Wednesday, December 16, 2015

New details about Communities Plus

New details have emerged regarding the NSW Government's residential development project, Communities Plus.


Previously, the Department of Family and Community Services had announced that seven locations would be utilised, but had only disclosed the precise location of the Macquarie Park site. The Communities Plus website now includes details of the locations of the other sites: Gosford, Liverpool, Newcastle, Seven Hills, Telopea, & Tweed Heads.

Communities Plus site in Gosford, from Google Maps

The Gosford site is a 4500m2 block at 209-309 Mann Street, adjacent the Pacific Highway and close to Gosford station. Google Maps suggests it is a disused commercial property - consisting mostly of a closed down hardware store and its parking area. 

The 'Liverpool' site is actually a 1700m2 block at 4-6 Bigge Street in neighbouring Warwick Farm, close to the Hume Highway. Google Maps suggests it is currently a vacant lot. It was previously the site of single-storey one bedroom and studio apartments. 

The 'Newcastle' site is actually a 2800m2 block at the corner of Lake Road and Main Road, Glendale - part of the Lake Macquarie LGA. Google Maps suggests it too is a vacant lot.   

The Seven Hills site is a series of eight connected blocks, totalling 4400m2, at 93-95 Best Road and 1-11 Second Avenue - a short distance from Seven Hills station. Google Maps suggests the blocks at 5, 7, 9 and 11 Best Road are vacant. Single story, freestanding houses sit on each of 93 and 95 Best Road, and 1 and 3 Second Avenue. 

The Telopea site is by far the biggest of the six; a series of three connected blocks, totalling 7200m2, at 6-8 Moffats Drive and 13 Sturt Street, close to Kissing Point Road. According to Google Maps, 6 and 8 Moffats Drive both contain three-story apartment blocks; seeming to consist of 6 and 12 small apartments respectively. 13 Sturt Street contains two three-story apartment blocks, seeming to consist of 6 apartments each. 

The Tweed Heads site is a 1800m2 block at 33-35 Boyd Street, close to the Queensland border. Google Maps suggests that 33 Boyd Street is a vacant lot, and 35 Boyd Street contains a single-story house. 

Project timeline

In October and November 2015, NSW Land and Housing Corporation, in conjunction with Ernst & Young, conducted industry briefings and 'market sounding' meetings with potential construction and operations partners. 

The Communities Plus website includes a basic timeline for further progression of the project into the second quarter of 2016:

"- 27 November 2015: Ivanhoe Estate at Macquarie Park Registrations of Interest (RoI) open
- 4 December: First Six Sites under the Communities Plus program Expressions of Interest (EoI) open
- 17 December 2015: Ivanhoe RoI closes
16 Feb 2016: Other Sites EoI close
March 2016: Ivanhoe Industry Briefing & start of Procurement
March/April 2016: Other Sites Request for Proposal"

Allocation requirements

The front page of the website includes this statement from Social Housing Minister Brad Hazzard MP: "Communities Plus will be at the forefront of encouraging people in social housing to be aspirational, not generational. Many of the new social housing units will be used to trial innovative programs that link housing assistance to participation in education, training and local employment opportunities to promote independence"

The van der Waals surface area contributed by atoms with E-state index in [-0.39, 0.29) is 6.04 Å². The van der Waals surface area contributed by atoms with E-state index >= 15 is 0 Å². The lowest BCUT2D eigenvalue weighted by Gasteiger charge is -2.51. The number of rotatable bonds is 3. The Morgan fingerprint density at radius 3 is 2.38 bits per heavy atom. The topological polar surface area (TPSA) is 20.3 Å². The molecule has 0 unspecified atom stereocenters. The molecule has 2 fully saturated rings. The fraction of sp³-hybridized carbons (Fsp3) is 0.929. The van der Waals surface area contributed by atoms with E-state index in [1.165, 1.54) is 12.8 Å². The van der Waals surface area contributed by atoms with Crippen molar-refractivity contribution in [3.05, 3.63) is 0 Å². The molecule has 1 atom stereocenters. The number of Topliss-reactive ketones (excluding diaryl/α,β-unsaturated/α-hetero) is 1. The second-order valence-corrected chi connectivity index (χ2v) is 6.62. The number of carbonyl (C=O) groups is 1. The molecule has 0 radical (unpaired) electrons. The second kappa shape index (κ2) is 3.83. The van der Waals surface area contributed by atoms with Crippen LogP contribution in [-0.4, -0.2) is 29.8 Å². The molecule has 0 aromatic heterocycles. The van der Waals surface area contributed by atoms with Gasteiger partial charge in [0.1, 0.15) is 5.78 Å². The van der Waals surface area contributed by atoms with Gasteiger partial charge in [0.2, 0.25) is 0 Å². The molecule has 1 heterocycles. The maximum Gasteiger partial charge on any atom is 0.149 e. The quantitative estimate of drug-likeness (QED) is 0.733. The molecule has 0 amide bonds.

The presentation that accompanied the industry briefings also includes the following quotes:

"What's Different About Communities Plus...
- Social housing tenants benefit from engagement, learning and employment
- Tenancy management that links supports to tenants who can benefit
- Return on investment includes social and economic outcomes"

"What Will This Mean For Social Housing Tenants?
- Targeted allocations
- Tenancy management with additional support
- Social housing, a platform for independence"

This represents a novel approach. Current FACS Housing policy provides that allocation of public housing is not dependent on tenant participation in education, training, employment, or other support initiatives. 

Our concerns

These projects will involve the demolition of dwellings that are currently tenanted, and many households will need to be relocated. FACS claims its staff are experienced in assisting tenants through these types of process, having learnt much from earlier renewal projects. But testimonial from places such as Millers Point, Claymore and Bonnyrigg give a different perspective - such as this article in today's "Sydney Central" local paperIndependent research into the impact of relocation - and what specifically helped long-term tenants adjust to new homes, neighbourhoods and communities - should be commissioned and considered before proceeding with any projects involving the renewal or disposal of currently tenanted stock.

And the idea that a social housing tenancy is at odds with 'independence' is starting to pervade the policy landscape - and social housing tenancies are becoming further enmeshed in our welfare systems alongside concepts like "mutual obligation". But expecting tenants who are eligible for social housing to promptly resolve their need for assistance and exit into an expensive and insecure private rental market is both cruel and unrealistic.

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